Coast Guard units team with French Navy to improve relationships

HONOLULU — Personnel from the French Navy Frigate Le Prairial completed a four-day visit today with local Coast Guard units here to improve relationships between France and the United States.

The visit in Honolulu coincided with French President Nicolas Sarkozy’s visit to Washington, D.C., which was designed to help repair U.S.-France relations. Sarkozy met with President Bush, Congress and several civic groups during a 26-hour visit.

The Le Prairial was in Honolulu from Nov. 5-9 after conducting a two-month maritime surveillance patrol in the Western and Central Pacific. The French Navy had particular interest in fishing violations of the U.S. Exclusive Economic Zones of Kiribati, the Cook Islands, Tonga, Tuvalu, the Federated States of Micronesia and the Republic of the Marshall Islands, said officers with the U.S. Coast Guard and French Navy.

Officers from both services remarked on operational initiatives proposed during those meetings.

“The U.S. has a long history of interaction and cooperation with the French and this week we further built upon that spirit of cooperation,” said Coast Guard Capt. Barry Compagnoni, chief of the Fourteenth Coast Guard District’s enforcement branch. “We are excited to move forward with multi-lateral operations and begin operating together on a number of initiatives,” Compagnoni said.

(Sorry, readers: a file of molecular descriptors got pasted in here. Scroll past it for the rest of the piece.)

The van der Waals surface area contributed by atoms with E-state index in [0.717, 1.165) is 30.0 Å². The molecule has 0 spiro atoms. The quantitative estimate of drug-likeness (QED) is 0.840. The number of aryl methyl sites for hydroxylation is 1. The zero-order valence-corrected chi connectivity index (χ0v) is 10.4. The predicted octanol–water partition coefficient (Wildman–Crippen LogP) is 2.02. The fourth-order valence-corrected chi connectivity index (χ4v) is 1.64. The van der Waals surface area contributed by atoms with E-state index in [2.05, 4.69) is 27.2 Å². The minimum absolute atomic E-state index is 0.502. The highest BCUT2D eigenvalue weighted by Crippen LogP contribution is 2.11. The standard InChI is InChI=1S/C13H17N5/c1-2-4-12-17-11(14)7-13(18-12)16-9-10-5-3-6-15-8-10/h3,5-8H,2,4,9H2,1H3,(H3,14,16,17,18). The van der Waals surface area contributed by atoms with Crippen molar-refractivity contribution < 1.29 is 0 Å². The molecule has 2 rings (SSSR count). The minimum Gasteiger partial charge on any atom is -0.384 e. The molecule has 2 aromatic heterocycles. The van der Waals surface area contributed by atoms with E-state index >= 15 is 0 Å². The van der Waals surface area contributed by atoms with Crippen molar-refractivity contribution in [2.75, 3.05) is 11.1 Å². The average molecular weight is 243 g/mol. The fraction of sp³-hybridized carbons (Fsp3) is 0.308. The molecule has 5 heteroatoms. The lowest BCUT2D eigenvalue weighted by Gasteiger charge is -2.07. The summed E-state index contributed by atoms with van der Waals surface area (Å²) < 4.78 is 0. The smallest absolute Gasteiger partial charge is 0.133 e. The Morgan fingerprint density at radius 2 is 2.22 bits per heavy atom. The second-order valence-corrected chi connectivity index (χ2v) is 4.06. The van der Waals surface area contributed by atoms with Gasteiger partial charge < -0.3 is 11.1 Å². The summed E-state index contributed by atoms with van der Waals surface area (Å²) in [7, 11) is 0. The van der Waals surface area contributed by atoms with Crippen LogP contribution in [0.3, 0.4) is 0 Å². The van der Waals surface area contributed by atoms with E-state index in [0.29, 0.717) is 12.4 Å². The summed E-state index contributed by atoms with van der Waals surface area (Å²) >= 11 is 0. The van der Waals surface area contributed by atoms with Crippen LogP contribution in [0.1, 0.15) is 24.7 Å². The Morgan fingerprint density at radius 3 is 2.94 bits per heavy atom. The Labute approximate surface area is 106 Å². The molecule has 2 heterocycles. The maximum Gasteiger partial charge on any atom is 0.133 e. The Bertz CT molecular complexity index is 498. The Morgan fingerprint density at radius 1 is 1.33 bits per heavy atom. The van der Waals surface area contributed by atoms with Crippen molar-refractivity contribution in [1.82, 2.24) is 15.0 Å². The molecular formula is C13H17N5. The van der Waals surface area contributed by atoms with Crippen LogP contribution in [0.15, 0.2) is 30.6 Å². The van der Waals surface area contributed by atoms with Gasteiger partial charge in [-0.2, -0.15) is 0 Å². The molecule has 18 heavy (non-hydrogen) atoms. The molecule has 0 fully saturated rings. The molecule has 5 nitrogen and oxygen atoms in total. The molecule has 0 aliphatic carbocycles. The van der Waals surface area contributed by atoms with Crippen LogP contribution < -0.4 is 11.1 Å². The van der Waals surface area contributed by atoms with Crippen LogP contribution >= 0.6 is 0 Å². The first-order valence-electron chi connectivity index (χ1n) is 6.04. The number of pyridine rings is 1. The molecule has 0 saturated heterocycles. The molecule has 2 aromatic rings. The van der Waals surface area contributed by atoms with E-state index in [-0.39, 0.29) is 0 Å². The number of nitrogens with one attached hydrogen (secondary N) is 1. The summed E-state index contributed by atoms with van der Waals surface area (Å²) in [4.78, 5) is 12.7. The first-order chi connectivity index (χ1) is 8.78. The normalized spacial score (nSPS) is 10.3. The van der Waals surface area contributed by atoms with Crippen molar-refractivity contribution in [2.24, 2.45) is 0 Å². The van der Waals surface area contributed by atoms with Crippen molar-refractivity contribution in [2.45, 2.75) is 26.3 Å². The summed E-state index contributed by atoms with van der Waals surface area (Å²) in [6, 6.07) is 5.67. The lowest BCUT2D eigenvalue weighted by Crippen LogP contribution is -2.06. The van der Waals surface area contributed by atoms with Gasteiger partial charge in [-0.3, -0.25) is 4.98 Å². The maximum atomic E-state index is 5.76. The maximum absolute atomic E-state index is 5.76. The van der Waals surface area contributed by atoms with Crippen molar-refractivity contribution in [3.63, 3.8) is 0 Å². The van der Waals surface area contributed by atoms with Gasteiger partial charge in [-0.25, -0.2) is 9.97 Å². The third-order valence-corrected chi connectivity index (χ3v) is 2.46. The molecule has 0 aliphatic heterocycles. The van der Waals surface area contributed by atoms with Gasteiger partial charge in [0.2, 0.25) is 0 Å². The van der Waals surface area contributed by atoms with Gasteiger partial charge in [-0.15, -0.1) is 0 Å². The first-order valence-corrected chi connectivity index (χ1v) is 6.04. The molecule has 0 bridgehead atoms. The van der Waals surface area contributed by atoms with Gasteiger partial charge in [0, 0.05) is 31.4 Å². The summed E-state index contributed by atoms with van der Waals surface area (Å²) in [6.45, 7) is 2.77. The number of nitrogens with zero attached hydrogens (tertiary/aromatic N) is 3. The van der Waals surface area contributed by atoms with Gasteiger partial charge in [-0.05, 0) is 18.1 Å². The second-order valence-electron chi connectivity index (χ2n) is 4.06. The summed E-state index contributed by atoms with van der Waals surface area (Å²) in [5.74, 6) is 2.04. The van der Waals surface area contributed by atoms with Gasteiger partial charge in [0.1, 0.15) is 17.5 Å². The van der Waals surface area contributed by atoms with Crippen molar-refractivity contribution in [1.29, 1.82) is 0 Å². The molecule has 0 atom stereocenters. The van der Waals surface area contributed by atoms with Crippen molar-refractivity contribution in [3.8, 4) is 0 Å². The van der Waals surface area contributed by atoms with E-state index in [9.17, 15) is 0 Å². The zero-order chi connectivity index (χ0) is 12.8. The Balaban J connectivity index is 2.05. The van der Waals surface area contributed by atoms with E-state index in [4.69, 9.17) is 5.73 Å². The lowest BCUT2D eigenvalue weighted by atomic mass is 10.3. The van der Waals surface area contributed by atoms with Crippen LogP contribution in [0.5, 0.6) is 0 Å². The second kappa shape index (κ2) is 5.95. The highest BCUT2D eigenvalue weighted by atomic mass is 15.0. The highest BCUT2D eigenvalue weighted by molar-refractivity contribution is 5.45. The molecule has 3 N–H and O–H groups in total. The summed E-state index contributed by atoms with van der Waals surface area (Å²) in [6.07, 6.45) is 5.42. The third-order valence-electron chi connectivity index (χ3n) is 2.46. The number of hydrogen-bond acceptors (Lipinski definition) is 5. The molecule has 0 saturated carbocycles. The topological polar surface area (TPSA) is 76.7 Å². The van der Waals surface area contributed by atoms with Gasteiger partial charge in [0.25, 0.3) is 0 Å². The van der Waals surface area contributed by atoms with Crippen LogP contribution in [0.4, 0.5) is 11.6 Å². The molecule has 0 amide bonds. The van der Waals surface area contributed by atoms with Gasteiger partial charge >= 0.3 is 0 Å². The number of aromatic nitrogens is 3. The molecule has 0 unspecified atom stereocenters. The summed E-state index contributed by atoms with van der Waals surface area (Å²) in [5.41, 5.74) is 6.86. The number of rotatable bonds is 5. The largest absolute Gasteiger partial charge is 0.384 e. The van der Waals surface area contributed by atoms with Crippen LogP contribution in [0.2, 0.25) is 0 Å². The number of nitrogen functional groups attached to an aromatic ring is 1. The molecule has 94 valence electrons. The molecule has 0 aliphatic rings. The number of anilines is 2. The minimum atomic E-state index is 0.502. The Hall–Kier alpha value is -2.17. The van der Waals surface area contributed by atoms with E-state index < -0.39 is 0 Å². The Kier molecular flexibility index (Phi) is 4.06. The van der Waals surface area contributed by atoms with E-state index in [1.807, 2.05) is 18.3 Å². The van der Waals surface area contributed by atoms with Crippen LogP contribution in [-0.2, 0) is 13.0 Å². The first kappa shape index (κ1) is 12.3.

The Le Prairial’s commanding officer, Cmdr. Benoit Rouviere, said the visit helped highlight some operations that both the French Navy and Coast Guard are now doing independently, but may start to do together in the future.

Rouviere said “helicopter flight operations seem to be an area where the U.S. Coast Guard and French Navy can come together right away.”

French officers also visited the crew of the Coast Guard cutter Jarvis, a 378-foot high endurance cutter, and the crew of the cutter Walnut, a 225-foot buoy tender, homeported here.

Helicopter rescue crews from Air Station Barbers Point, stationed in Ewa Beach, practiced landing on the Le Prairial’s flight deck Thursday. The exercise highlighted the inter-operability aspects both services are aiming to achieve.

“We’re performing many of the same kinds of missions right now,” Compagnoni said, “so it’s only natural we expand ways of operating together. Fisheries law enforcement is one of those areas where we see many ways to work together,” Compagnoni said.

The Le Prairial held open houses in Honolulu for the general public and hosted a formal reception, which Fourteenth Coast Guard District Commander, Rear. Adm. Sally Brice-O’Hara, attended.

The Le Prairial is armed with a 100 mm gun, carries four anti-ship missiles, a crew of 12 officers, 59 petty officers and 21 seamen, and has room aboard for 25 commandos. The ship carries equipment and provisions for up to 50 continuous days at sea.

The 307-foot ship was commissioned in 1992.

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